When Ayaan was born by c-section, I was disappointed and upset to say the least. Having had a relatively smooth pregnancy, a reasonably broad body structure and the baby in the right position, there was not even a remote thought of caesareans in my mind. I practised all my breathing techniques and religiously did the duck walking and squats recommended by the pre-natal class. But it was not to be. (You can find the detailed birth story here). My doctor, in her best (and in my opinion, flawed) judgement recommended and actively pushed for induction of labour, which didn’t take and then resulted in a c-section.
Now, in addition to being heartbroken at being denied the badge of honour of delivering a child the natural, God-given way, I also had to have myself cut open (with all the risks that any surgery entails) and suffer through the post-operative recovery along with the regular post-natal stuff. Even if you add to this the fact that caesareans are substantially more expensive and that they come with a higher likelihood of breastfeeding difficulties and postpartum depression, we are still talking relatively short-term effects, largely on the mother. Which is why I find this particular news story more than a little disturbing. Here's an excerpt:
Caesarean delivery can alter DNA
Researchers at Karolinska Institutet believe they have discovered the DNA mutations that explain why children delivered by planned Caesarean are at a higher risk for immunological diseases such as asthma, cancer and diabetes.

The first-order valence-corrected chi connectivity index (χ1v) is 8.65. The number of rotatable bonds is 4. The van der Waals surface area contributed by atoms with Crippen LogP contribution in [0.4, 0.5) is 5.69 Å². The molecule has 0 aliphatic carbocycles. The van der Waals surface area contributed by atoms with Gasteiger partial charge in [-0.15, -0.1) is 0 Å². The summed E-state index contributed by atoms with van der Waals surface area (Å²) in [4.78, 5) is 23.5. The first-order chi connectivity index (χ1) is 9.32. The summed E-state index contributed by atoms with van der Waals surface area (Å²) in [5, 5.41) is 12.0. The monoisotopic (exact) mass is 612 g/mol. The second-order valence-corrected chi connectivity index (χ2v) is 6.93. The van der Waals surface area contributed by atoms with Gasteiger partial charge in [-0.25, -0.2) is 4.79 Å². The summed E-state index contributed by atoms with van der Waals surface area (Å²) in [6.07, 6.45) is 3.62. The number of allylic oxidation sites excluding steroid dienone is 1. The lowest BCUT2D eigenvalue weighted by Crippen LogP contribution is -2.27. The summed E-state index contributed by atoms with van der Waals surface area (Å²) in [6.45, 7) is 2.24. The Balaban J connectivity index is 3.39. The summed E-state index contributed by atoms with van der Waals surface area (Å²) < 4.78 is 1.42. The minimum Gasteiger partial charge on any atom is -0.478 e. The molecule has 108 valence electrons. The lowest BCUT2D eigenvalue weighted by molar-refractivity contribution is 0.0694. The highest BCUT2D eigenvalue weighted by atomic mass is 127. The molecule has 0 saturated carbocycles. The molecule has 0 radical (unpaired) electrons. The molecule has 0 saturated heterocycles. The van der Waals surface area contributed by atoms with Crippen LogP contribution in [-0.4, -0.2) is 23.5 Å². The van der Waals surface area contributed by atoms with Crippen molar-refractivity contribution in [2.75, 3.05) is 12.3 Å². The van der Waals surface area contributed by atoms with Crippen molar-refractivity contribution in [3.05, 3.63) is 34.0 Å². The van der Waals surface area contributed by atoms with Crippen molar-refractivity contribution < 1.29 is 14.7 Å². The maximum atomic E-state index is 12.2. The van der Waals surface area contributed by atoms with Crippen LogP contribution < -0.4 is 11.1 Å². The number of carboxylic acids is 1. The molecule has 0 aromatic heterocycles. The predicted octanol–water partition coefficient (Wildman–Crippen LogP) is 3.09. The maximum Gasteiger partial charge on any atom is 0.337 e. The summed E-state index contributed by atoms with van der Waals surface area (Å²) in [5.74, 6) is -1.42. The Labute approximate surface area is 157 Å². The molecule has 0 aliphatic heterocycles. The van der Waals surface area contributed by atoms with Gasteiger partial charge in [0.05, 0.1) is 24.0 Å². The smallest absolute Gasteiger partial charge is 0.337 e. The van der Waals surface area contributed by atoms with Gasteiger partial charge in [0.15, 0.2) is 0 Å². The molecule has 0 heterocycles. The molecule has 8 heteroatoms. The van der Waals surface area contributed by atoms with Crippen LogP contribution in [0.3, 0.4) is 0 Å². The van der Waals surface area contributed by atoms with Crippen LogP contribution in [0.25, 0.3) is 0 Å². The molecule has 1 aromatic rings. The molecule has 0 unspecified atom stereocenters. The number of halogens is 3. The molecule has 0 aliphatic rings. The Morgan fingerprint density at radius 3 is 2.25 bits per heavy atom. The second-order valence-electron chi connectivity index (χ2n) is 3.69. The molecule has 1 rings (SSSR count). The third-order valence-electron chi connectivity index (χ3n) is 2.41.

The genetic makeup of white blood cells looks different in children delivered via Caesarean compared to that of children born normally, reports Svenska Dagbladet newspaper (SvD).
An explanation for the different DNA sequences might be that those delivered via Caesarean experience greater stress than babies delivered naturally.
While stress builds up gradually during normal birth, the nervous systems of babies delivered via Caesarean are exposed to sudden stress. At the same time, some DNA genes are turned off while others are switched on.
Professor and paediatrician Mikael Norman, one of the researchers involved in the study, explained that stress occurring during vaginal birth is positive and goal-oriented:
“During a Caesarean, the baby is totally unprepared. The stress comes all at once. There are animal experiments that show that negative stress can programme offspring, something that later can play a role in terms of risk of illness.”
Ever since I got this in a mail last week, I have been brooding over the What Ifs. What if I had picked a different doctor to start with? What if I had stood firm when my doctor insisted on inducing labour? What if I had changed my doctor even at the last moment? What if I had done more squats? What if? What if?? What If???
Not a very productive line of thought, I know. But crying over spilt milk is one of my specialties…
For this pregnancy, I have changed to a doctor who comes highly recommended and I am holding out a glimmer of hope for a VBAC, but unless all the chips are lined up just right, it is pretty likely to end in a caesarean again.
Oh well, I can atleast hope that studies like this will make doctors more cognisant of the long-term downsides of caesareans as a preferred method of delivery and prompt them to be less trigger-happy when recommending them.